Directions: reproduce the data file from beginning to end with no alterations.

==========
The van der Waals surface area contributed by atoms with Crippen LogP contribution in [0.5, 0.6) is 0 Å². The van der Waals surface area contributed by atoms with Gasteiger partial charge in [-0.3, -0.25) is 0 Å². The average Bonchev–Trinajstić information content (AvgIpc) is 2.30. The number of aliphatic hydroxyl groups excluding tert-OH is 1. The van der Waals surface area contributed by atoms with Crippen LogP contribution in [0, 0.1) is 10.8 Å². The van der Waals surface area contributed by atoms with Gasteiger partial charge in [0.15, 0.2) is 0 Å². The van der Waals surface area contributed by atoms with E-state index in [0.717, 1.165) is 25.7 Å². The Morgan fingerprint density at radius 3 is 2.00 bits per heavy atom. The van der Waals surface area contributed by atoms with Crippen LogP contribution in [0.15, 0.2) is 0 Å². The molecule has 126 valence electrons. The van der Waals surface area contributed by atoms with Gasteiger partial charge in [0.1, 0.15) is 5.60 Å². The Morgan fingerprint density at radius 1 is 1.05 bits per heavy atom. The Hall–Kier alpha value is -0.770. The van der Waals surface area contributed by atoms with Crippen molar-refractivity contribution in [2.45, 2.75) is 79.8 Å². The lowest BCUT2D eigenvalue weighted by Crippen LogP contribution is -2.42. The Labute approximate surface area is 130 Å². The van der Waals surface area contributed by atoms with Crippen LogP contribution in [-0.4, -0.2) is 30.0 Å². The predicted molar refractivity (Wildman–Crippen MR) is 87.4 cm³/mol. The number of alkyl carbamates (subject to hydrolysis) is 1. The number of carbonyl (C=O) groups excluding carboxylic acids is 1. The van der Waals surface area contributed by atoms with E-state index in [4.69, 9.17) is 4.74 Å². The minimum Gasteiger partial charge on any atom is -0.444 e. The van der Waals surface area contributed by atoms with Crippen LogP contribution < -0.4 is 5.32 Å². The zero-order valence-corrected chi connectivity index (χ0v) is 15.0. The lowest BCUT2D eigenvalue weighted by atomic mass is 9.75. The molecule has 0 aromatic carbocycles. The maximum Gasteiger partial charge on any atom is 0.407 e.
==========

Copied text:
The van der Waals surface area contributed by atoms with Crippen LogP contribution in [0.5, 0.6) is 0 Å². The van der Waals surface area contributed by atoms with Gasteiger partial charge in [-0.3, -0.25) is 0 Å². The average Bonchev–Trinajstić information content (AvgIpc) is 2.30. The number of aliphatic hydroxyl groups excluding tert-OH is 1. The van der Waals surface area contributed by atoms with Crippen LogP contribution in [0, 0.1) is 10.8 Å². The van der Waals surface area contributed by atoms with Gasteiger partial charge in [0.15, 0.2) is 0 Å². The van der Waals surface area contributed by atoms with E-state index in [0.717, 1.165) is 25.7 Å². The Morgan fingerprint density at radius 3 is 2.00 bits per heavy atom. The van der Waals surface area contributed by atoms with Crippen LogP contribution in [0.15, 0.2) is 0 Å². The molecule has 126 valence electrons. The van der Waals surface area contributed by atoms with Gasteiger partial charge in [0.1, 0.15) is 5.60 Å². The Morgan fingerprint density at radius 1 is 1.05 bits per heavy atom. The Hall–Kier alpha value is -0.770. The van der Waals surface area contributed by atoms with Crippen molar-refractivity contribution in [2.45, 2.75) is 79.8 Å². The lowest BCUT2D eigenvalue weighted by Crippen LogP contribution is -2.42. The Labute approximate surface area is 130 Å². The van der Waals surface area contributed by atoms with Crippen LogP contribution in [-0.4, -0.2) is 30.0 Å². The predicted molar refractivity (Wildman–Crippen MR) is 87.4 cm³/mol. The number of alkyl carbamates (subject to hydrolysis) is 1. The number of carbonyl (C=O) groups excluding carboxylic acids is 1. The van der Waals surface area contributed by atoms with E-state index in [4.69, 9.17) is 4.74 Å². The minimum Gasteiger partial charge on any atom is -0.444 e. The van der Waals surface area contributed by atoms with Crippen LogP contribution < -0.4 is 5.32 Å². The zero-order valence-corrected chi connectivity index (χ0v) is 15.0. The lowest BCUT2D eigenvalue weighted by atomic mass is 9.75. The molecule has 0 aromatic carbocycles. The maximum Gasteiger partial charge on any atom is 0.407 e.